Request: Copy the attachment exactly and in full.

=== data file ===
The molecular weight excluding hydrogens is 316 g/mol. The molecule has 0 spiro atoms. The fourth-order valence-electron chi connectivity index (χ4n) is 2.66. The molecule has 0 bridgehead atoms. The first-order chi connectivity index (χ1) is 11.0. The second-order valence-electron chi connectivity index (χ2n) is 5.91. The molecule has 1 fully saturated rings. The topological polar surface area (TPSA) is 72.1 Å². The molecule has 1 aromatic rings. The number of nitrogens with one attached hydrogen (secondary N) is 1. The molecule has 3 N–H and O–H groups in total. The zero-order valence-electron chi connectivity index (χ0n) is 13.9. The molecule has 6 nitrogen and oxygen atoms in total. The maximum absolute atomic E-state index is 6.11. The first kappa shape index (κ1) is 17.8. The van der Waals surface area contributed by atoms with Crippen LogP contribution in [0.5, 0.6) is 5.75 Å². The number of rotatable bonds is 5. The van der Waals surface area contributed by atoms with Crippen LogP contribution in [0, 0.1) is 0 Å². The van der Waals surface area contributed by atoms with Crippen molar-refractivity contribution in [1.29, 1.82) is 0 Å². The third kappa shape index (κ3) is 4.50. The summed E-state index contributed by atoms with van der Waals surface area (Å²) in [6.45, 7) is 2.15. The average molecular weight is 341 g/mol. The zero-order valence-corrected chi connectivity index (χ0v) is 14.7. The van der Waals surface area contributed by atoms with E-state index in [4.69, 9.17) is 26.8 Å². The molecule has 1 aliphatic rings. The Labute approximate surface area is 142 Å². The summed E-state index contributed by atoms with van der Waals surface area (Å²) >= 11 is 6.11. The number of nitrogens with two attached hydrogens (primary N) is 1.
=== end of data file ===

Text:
The molecular weight excluding hydrogens is 316 g/mol. The molecule has 0 spiro atoms. The fourth-order valence-electron chi connectivity index (χ4n) is 2.66. The molecule has 0 bridgehead atoms. The first-order chi connectivity index (χ1) is 11.0. The second-order valence-electron chi connectivity index (χ2n) is 5.91. The molecule has 1 fully saturated rings. The topological polar surface area (TPSA) is 72.1 Å². The molecule has 1 aromatic rings. The number of nitrogens with one attached hydrogen (secondary N) is 1. The molecule has 3 N–H and O–H groups in total. The zero-order valence-electron chi connectivity index (χ0n) is 13.9. The molecule has 6 nitrogen and oxygen atoms in total. The maximum absolute atomic E-state index is 6.11. The first kappa shape index (κ1) is 17.8. The van der Waals surface area contributed by atoms with Crippen LogP contribution in [0.5, 0.6) is 5.75 Å². The number of rotatable bonds is 5. The van der Waals surface area contributed by atoms with Crippen LogP contribution in [0, 0.1) is 0 Å². The van der Waals surface area contributed by atoms with Crippen molar-refractivity contribution in [1.29, 1.82) is 0 Å². The third kappa shape index (κ3) is 4.50. The summed E-state index contributed by atoms with van der Waals surface area (Å²) in [6.45, 7) is 2.15. The average molecular weight is 341 g/mol. The zero-order valence-corrected chi connectivity index (χ0v) is 14.7. The van der Waals surface area contributed by atoms with E-state index in [4.69, 9.17) is 26.8 Å². The molecule has 1 aliphatic rings. The Labute approximate surface area is 142 Å². The summed E-state index contributed by atoms with van der Waals surface area (Å²) >= 11 is 6.11. The number of nitrogens with two attached hydrogens (primary N) is 1.